• In medicine, physicians invest much time to learn and become “expert” in “curing” “illness”. In the process of their education, physicians learn a language that is specialized and unfamiliar to the layman. Physicians are generally held in high esteem. They wear a mantle of god-like authority and power symbolized by their white frocks. Is it only coincidence that these garments share common qualities as the vestments of the clergy? They have the authority to diagnose and prescribe powerful drugs. If the laity (the unordained) question a physician they may well be rebuked, “And what medical school did YOU attend?” If a psychiatrist decides (Remember, there are no tests to diagnose mental illness; no x-rays, no blood tests, no brain imaging.) one is alcoholic and dictates that into a patient’s medical record, it is in the record virtually forever. It is illegal to remove it. It doesn’t matter if the psychiatrist is misinformed. Now, the patient will be labeled and other ordained experts will read that assessment and will almost certainly be influenced by it. If medicines are prescribed and the patient exercises their own prerogative to not take the medicine, they may be labeled as “non-compliant” (a variant of “hostile”) When I see a patient for a first visit, the power dynamic is set in motion long before I ever meet the patient because they assume the posture of one needing help and I in turn posture myself as one who can help. I am ordained by my education, the State of California and the Clinic by which I’m employed. Because my name (with the requisite initials) is on the door, because I have an office, because my chair is different than their chair, because I have a desk, because they must make an appointment with me, because they pay to speak with me and many other reasons, the power dynamic is set. They need help (have less power) and I am expected to provide help (have more power).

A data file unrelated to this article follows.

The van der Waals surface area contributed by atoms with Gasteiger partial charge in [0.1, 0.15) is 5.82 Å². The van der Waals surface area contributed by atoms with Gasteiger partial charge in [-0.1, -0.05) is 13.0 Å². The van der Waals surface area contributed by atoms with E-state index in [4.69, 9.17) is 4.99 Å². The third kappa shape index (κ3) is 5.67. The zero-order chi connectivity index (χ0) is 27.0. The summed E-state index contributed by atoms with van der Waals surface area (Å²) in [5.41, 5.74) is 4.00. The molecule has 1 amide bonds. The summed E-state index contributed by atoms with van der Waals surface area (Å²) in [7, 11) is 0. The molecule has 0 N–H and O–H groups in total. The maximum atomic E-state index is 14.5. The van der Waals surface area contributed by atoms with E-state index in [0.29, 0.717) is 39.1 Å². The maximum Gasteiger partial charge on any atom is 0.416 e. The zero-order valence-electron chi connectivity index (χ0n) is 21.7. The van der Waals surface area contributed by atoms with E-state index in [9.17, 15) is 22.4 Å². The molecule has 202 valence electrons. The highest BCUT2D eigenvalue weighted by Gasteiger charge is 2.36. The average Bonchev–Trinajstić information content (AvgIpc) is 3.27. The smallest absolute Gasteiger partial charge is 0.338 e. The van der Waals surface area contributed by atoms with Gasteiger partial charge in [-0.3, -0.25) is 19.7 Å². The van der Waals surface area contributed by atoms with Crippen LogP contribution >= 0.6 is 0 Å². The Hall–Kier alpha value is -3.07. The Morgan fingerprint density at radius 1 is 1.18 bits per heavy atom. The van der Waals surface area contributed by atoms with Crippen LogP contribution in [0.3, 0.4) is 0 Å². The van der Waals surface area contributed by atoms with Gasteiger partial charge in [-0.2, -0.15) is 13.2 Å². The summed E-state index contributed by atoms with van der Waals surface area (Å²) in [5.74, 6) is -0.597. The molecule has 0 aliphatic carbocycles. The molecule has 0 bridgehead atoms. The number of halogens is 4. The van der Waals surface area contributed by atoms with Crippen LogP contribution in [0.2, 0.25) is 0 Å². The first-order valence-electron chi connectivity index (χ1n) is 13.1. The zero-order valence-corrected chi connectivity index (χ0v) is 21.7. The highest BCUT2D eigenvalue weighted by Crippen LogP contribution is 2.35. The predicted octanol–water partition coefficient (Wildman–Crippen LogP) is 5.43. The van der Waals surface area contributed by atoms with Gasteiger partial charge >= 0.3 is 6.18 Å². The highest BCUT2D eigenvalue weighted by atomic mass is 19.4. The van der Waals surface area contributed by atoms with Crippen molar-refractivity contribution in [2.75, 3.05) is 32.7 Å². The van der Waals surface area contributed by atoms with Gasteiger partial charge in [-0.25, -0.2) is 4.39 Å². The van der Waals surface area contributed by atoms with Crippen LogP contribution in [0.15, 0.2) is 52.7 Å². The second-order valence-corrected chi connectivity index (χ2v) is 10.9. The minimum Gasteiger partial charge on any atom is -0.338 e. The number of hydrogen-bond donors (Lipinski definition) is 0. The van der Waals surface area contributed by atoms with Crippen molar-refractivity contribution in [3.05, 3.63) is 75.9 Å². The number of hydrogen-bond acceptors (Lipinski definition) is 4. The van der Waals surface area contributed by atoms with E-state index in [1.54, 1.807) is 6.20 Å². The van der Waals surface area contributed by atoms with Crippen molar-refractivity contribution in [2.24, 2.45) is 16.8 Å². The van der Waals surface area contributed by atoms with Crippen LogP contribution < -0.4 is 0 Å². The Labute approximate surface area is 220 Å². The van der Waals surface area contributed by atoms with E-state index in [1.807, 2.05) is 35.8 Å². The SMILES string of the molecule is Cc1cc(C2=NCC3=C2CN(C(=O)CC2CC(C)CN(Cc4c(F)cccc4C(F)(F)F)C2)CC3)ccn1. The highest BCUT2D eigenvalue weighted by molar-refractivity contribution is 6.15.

• In a closely aligned profession, the clergy has invested much time becoming experts in the history, liturgy and traditions of their faith. They are “ordained” by governing bodies to be “shepherds of a flock”. They are authorized to perform the rites of sacraments. When members of the congregation are ill, the pastor is called to offer prayers for the afflicted. Priests, rabbis and pastors are also “ordained” by the state to solemnize weddings and bless other events not within the purview of the unordained. The Roman priest can forgive sins, hear the confession of the penitent and is the sole mediator between man and God.